13 October 2020

CNBC: “Disney reorganizes to focus on streaming, direct to consumer”

On Monday, the company revealed that in order to further accelerate its direct-to-consumer strategy, it would be centralizing its media businesses into a single organization that will be responsible for content distribution, ad sales and Disney+.

Shares of the company jumped more than 5% during after-hours trading following the announcement.

The move by Disney comes as the global coronavirus pandemic has crippled its theatrical business and ushered more customers toward its streaming options. As of August, Disney has 100 million paid subscribers across its streaming offerings, more than half of whom are subscribers to Disney+.

I would not characterize it as a response to Covid, CEO Bob Chapek told CNBC’s Julia Boorstin on “Closing Bell” on Monday. I would say Covid accelerated the rate at which we made this transition, but this transition was going to happen anyway.

Sarah Whitten

As in other areas, the pandemic is accelerating an important trend in entertainment, the restructuring around streaming and online experiences. Faced with high uncertainty about the near future, movie studios have tried different short term approaches. Some movie releases have been delayed for up to a year, from Black Widow to No Time to Die and Dune, in the hopes that things will largely return to normal until then. Other studios took their chances with the old model of releasing in theaters, with relatively poor box office results. Disney itself tried a mixed tactic by releasing the live-action adaptation of Mulan online on Disney+, but charging subscribers $30 to watch it.

Black Widow delayed to 2021

But the longer the pandemic continues, the harder it will be to cling to old business models. Already a number of cinemas are considering closing, caught in an impossible situation between the reluctance of consumers to visit movie theaters and the shrinking numbers of upcoming movie releases. When studios will eventually decide to release movies, it’s possible there will be far fewer venues to watch them in. Disney may be the first to publicly announce a ‘streaming-first’ strategy, but I doubt it will be the last. I assume their experiment with Mulan did not go down well with customers, since other upcoming releases will be free of charge for subscribers.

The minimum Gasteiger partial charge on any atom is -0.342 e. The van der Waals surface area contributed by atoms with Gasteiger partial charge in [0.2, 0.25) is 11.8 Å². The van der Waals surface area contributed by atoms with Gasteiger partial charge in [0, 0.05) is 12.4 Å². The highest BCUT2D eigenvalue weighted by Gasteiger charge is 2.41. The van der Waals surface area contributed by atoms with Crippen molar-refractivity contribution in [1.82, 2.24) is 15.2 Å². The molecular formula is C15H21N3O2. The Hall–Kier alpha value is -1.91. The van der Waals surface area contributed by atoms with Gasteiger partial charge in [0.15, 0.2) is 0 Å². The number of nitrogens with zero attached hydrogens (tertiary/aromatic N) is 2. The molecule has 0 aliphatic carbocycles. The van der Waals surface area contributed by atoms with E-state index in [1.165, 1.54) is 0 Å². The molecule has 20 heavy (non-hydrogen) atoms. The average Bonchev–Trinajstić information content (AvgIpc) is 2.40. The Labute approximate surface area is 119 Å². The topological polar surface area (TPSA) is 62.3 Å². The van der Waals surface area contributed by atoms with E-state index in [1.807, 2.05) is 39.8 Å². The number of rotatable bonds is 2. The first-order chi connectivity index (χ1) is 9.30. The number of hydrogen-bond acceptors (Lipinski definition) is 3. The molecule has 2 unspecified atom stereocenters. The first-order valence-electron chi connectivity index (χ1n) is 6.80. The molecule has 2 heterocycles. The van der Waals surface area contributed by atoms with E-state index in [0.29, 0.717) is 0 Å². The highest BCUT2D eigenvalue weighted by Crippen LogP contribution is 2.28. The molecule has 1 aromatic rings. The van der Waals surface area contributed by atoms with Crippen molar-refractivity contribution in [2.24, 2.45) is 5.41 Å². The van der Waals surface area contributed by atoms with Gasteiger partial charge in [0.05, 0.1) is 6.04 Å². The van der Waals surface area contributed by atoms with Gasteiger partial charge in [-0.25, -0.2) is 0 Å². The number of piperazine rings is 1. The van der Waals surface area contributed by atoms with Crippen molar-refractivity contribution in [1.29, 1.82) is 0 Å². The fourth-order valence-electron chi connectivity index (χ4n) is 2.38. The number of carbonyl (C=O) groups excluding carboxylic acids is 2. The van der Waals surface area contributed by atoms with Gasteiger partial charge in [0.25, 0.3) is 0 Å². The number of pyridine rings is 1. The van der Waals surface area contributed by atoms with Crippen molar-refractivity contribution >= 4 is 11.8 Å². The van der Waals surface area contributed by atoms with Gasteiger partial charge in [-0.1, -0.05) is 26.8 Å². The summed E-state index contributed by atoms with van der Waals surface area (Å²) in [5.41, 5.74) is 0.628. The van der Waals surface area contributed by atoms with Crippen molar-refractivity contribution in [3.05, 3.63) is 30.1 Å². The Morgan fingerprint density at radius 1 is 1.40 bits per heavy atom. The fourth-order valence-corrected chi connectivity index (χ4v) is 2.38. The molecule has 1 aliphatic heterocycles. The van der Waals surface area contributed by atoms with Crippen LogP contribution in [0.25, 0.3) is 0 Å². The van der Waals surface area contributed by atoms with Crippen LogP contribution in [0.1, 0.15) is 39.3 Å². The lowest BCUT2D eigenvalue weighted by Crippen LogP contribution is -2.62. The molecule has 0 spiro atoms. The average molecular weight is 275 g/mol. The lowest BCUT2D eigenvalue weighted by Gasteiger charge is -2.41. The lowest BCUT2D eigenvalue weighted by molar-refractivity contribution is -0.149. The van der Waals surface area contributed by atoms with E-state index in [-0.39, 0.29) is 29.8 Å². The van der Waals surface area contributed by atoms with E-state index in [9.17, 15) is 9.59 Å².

Personally I was never a big moviegoer – in 2018 I went to the movies only twice, for Bohemian Rhapsody and Avengers: Endgame, and maybe once in 2019 – I simply waited for new movies to be released on HBO before watching them. If this ongoing crisis encourages movie producers to finally speed up their online release schedule at no extra charge, I would count that as a positive development. When the disease will finally be under control, I am confident people will return to cinemas, but until then smaller incomes from streaming are certainly better than no incomes from delaying the release.

The downside of Disney’s emphasis on streaming is that Disney+ is currently availably in a handful of countries, a geographical barrier that makes little sense in a digital-first world. The company will certainly expand the availability in the coming months and years to capture more customers, but in the short term these arbitrary limitations will once again encourage piracy for those left out. On top of that people will be think twice before signing up for yet another monthly subscription.

I would argue that one of Netflix’ success factors was the fact that it quickly expanded internationally – where it also enjoys less direct competition compared to their home market in the US – and that it tacitly allowed people to share accounts, leading to even more growth and positive word-of-mouth. Their first mover advantage may help them retain customers as other streaming providers expand and start competing in more markets.

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